Shale gas fails the jobs test

The interest in shale gas exploration in the Karoo has faded since research showed it would not create many job opportunities quickly.

“People realised this is not something that will change their future tomorrow,” Hendrik Kotzé, who led discussions on shale gas with the communities of Beaufort West, Graaff-Reinet and Victoria West, told Rapport, the sister publication of City Press.

The discussions took place in July this year as part of the public-participation process on the scientific assessment regarding a possible shale gas project in the Karoo by the CSIR.

According to Kotzé, tensions in this round of talks were markedly lower than before.

He was also part of discussions in the same towns at the end of last year and beginning of this year, and the atmosphere was much tenser during those sessions.

On the one side were the people who are concerned about agriculture, the environment and “the essence of the Karoo”.

On the other side were those who say the Karoo is struggling and job creation is needed urgently.

Emotions ran high on both sides

The CSIR’s estimates have, however, shown that shale gas exploration in the Karoo would at the very most create only about 2 575 direct jobs.

For the local community, this means roughly between 390 and 900 unskilled and semiskilled jobs.

Kotzé said people had realised shale gas exploration was not going to meet their immediate need for work.

One of the issues that came up repeatedly at the various meetings is the “essence” of the Karoo and how it will be protected.

“People who love the Karoo have a sense of what the nature of the Karoo is. It’s not easily quantifiable.”

The researchers tried to reassure residents by pointing out that an entire chapter of the assessment report was devoted to this issue.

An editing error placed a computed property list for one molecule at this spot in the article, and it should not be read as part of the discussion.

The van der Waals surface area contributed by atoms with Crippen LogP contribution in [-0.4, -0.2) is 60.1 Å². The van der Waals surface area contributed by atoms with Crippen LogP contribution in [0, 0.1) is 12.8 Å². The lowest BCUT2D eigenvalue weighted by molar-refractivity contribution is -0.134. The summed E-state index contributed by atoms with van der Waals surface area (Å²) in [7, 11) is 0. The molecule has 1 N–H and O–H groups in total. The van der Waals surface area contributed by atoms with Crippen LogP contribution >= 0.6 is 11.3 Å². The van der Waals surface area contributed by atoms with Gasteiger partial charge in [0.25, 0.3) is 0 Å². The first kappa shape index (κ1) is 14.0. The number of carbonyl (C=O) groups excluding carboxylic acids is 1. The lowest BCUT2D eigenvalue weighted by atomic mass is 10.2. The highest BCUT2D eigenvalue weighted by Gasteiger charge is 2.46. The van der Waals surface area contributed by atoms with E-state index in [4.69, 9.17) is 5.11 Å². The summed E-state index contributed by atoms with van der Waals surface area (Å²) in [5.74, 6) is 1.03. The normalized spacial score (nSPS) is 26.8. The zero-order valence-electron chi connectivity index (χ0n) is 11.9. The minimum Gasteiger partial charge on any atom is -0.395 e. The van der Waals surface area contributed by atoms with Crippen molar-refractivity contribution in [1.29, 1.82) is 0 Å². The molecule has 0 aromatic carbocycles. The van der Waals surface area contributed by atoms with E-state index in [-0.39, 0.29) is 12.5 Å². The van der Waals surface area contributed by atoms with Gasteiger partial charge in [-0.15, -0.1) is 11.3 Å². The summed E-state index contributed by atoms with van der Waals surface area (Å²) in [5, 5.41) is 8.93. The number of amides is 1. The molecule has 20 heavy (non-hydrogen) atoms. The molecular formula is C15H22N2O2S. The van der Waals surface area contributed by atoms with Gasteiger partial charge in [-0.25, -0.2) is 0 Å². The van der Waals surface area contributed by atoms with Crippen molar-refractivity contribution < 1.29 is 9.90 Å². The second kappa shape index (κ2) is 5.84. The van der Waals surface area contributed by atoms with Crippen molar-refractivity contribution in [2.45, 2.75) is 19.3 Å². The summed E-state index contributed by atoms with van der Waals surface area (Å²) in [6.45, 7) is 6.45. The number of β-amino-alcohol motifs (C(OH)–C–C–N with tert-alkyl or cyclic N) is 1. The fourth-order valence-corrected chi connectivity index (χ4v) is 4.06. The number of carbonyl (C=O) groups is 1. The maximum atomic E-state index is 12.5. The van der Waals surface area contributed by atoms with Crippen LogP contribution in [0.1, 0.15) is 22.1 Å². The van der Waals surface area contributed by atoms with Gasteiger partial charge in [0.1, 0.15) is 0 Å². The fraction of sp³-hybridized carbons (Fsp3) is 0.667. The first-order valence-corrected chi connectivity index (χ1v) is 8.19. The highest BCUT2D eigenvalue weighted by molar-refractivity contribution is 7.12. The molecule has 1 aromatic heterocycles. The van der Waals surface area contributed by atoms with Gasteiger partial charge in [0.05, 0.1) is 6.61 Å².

Kotzé said it was emphasised that this consideration could even eventually determine the decision. It will also be taken into account in the planning of infrastructure.

“There won’t be holes drilled in front of Graaff-Reinet’s church.”

Role players could also submit written comments. All comments are now considered and added, and it is expected that the final report will be available before the end of October.

The purpose of the research is not to make a decision on whether shale gas should be explored or not, but rather to establish a framework within which such a decision can be taken.

The assessment was carried out at the request of the environmental affairs department with the support of the departments of energy, mineral resources, water affairs, science and technology, and agriculture, and the provincial governments of the Western, Eastern and Northern Cape.

The CSIR coordinated the assessment, together with the SA National Biodiversity Institute and the Council for Geoscience, and incorporated the work of 135 independent scientists.

An area in the Karoo of some 171 811km², for which there are currently five exploration applications – three by Shell, one by Falcon and one by Bundu – was taken into account in the research.

Kotzé is a researcher at Stellenbosch University’s business school and was requested by the CSIR to act as facilitator.

Upon enquiry, Shell said the company didn’t submit comments, but the CSIR’s assessment would be used to extract shale gas in a responsible manner, should the gas be found.

Bundu and its Australian holding company, Challenger Energy, referred questions to the industry representative body, Onshore Petroleum Association
of SA.

Falcon did not respond to requests for comment.

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